NATO doesn’t need to refight the Cold War
Paul Taylor, a contributing editor at POLITICO, writes the “Europe At Large” column.
PARIS — NATO cannot afford to draw the wrong lesson from the war in Ukraine.
The Western military alliance is facing unprecedented pressure from its Eastern members, which are asking it to revert to a 1980s-style Cold War posture, with tank divisions stationed on its borders to deter an aggressive, unpredictable Russia from going beyond Ukraine.
That would be a mistake — and a potentially huge waste of Europe’s planned increases in defense spending.
To be sure, territorial defense hasn’t been a top priority for NATO for the 25 years between the fall of the Berlin Wall and Russian President Vladimir Putin’s seizure of Crimea; its armored forces were drastically reduced and mostly left to rust. Instead, much of its political attention and military effort focused on so-called “out-of-area” crisis management, peacekeeping and training operations from the Western Balkans to Afghanistan, Libya and Iraq.
But that doesn’t mean the alliance should swing to the opposite extreme.
Ukraine’s mobile, dispersed forces — outnumbered though highly effective — and its whole-of-society approach to defense present a smart way of halting and repelling a lumbering old-fashioned Russian offensive. Their hit-and-run tactics, using portable American Javelin anti-tank weapons and shoulder-fired Stinger anti-aircraft missiles — both technologies from the 1980s and 1990s — have blunted Moscow’s armor and denied it air superiority.
Likewise, when a cyberattack knocked out internet connections used by Ukraine’s military, Kyiv was able to switch to terminals shipped in by Elon Musk’s Starlink within a matter of weeks, connecting its surveillance drones, command and control, and anti-tank artillery in real time to devastating effect.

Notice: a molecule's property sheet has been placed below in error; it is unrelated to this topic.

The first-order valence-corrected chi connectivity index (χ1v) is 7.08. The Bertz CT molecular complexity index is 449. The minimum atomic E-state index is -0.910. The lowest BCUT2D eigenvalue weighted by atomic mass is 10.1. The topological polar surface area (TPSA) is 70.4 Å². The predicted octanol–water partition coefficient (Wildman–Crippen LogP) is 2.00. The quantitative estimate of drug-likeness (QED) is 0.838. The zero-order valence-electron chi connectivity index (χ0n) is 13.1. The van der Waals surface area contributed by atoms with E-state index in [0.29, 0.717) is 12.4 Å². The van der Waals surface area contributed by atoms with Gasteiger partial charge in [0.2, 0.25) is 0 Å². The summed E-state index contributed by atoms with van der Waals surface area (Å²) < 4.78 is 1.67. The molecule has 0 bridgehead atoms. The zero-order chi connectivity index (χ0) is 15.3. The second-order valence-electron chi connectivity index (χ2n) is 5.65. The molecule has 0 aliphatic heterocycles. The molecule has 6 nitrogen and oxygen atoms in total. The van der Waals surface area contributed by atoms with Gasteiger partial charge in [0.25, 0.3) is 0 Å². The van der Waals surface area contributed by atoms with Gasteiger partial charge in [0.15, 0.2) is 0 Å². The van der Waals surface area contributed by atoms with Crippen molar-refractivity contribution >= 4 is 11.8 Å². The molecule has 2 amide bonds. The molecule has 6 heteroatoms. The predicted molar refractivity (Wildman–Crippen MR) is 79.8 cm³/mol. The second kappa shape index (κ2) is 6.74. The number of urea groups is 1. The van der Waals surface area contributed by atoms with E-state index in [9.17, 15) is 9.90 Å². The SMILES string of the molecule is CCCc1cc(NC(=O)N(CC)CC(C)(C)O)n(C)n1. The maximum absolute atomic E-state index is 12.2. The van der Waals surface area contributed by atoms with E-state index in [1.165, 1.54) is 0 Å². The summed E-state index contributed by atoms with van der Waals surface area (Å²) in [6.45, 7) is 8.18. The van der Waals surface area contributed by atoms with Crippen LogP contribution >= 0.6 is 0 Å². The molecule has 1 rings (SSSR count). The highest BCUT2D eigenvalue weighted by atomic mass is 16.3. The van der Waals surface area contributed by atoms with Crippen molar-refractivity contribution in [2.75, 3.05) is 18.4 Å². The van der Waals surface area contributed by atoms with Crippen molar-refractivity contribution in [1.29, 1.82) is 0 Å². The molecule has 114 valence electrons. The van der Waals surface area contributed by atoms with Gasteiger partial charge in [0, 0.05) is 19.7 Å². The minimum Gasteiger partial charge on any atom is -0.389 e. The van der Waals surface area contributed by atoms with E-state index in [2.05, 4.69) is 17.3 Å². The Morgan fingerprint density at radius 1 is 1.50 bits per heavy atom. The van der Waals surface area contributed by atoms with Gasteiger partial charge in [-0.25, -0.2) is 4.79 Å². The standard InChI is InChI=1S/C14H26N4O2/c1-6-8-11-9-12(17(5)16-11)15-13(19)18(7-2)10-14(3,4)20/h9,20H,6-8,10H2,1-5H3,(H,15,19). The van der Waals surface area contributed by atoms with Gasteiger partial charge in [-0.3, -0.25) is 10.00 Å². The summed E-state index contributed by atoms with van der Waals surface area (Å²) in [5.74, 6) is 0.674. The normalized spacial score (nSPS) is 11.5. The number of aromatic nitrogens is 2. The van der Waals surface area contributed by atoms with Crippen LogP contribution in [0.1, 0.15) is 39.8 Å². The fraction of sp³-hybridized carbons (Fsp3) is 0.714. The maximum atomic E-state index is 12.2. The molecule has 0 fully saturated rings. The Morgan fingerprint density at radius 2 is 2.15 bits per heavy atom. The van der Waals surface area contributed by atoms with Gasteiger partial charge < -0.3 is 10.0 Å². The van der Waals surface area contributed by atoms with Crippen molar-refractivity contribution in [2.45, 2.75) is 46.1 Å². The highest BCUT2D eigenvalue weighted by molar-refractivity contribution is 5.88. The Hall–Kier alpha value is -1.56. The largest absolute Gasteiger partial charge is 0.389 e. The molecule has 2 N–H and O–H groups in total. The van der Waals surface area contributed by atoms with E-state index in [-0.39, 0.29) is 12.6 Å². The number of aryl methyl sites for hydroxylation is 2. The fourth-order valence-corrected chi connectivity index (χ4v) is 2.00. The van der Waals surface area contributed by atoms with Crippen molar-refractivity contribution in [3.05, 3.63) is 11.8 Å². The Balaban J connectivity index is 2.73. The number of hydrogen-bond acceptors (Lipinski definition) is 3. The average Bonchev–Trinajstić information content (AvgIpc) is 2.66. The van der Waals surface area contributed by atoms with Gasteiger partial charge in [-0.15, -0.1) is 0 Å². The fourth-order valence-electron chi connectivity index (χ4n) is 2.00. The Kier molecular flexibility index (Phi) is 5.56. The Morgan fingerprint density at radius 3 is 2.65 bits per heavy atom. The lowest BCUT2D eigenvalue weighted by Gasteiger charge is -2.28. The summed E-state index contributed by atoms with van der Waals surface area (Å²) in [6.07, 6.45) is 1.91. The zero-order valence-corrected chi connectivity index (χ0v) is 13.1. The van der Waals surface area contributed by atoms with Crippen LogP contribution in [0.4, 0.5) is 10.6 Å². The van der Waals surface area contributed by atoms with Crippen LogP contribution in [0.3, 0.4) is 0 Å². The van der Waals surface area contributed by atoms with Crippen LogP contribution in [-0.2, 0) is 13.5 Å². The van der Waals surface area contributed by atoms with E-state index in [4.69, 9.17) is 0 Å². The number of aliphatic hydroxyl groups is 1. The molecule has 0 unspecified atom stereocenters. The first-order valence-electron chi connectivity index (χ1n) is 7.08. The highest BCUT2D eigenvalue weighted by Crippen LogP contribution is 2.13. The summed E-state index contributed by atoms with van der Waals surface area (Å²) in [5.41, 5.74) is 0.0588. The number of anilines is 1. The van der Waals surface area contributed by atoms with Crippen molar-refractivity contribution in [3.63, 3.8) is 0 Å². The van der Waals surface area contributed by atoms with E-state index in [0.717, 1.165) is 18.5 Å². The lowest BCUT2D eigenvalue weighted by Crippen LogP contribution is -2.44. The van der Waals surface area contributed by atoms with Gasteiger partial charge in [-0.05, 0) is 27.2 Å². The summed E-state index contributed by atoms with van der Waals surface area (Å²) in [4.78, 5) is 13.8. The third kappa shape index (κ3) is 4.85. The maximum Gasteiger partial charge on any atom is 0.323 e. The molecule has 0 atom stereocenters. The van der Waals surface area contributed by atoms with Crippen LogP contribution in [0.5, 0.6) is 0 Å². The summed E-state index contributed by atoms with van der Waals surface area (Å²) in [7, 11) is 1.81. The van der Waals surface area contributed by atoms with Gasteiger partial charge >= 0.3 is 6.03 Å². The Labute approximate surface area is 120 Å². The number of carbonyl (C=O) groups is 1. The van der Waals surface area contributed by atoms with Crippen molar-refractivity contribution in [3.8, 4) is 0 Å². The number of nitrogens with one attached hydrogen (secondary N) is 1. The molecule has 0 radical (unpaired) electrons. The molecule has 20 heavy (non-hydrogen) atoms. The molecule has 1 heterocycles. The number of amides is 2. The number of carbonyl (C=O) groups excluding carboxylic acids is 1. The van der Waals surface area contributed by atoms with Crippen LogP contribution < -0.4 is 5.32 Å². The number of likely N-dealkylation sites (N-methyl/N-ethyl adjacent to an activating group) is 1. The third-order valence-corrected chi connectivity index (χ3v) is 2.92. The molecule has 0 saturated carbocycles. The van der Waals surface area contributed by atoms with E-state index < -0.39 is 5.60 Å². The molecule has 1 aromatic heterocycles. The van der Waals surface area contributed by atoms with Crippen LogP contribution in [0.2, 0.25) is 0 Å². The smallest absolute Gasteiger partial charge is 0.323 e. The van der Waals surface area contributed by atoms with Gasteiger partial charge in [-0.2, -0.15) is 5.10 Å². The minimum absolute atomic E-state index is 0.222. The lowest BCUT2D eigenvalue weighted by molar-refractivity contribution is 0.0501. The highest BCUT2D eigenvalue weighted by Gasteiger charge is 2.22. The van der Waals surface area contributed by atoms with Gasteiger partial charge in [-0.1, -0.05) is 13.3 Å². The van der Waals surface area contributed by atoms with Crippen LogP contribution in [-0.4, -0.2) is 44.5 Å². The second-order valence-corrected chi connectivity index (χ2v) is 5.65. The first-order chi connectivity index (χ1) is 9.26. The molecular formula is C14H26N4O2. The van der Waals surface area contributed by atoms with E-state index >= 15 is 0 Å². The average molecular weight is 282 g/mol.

Yet all that has still not reassured anxious Baltic nations, who see the devastation wrought on Ukrainian cities and infrastructure and fear they are next on Putin’s menu.
At the alliance’s emergency summit on March 24, Estonian Prime Minister Kaja Kallas led pleas from Eastern allies for a massive, permanent NATO presence, calling for a full battle-ready division in her country — something that would require at least five times the number of allied forces currently deployed in the Baltic state on a rotating basis.
“NATO will defend every inch of its territory. We need credible defense on land, in air and at sea. The current situation in our region is not sufficient in this regard,” Kallas said after a meeting with her Danish counterpart. “We must close the gap.”
The small multinational NATO battlegroups sent to Estonia, Latvia, Lithuania and Poland after Russia’s annexation of Crimea in 2014 were designed to reassure these anxious, former-communist allies and to deter Putin — not to carry out territorial defense. Their function was to serve as a trip wire, signaling that that U.S., British, German, Canadian or French soldiers would be among the first to die in any Russian attack, internationalizing the conflict from the outset and triggering NATO’s Article V mutual defense commitment.
While doing this, the alliance stuck to the letter of the 1997 NATO-Russia Founding Act in which it had pledged to forego “additional permanent stationing of substantial combat forces” in new eastern member states “in the current and foreseeable security environment.”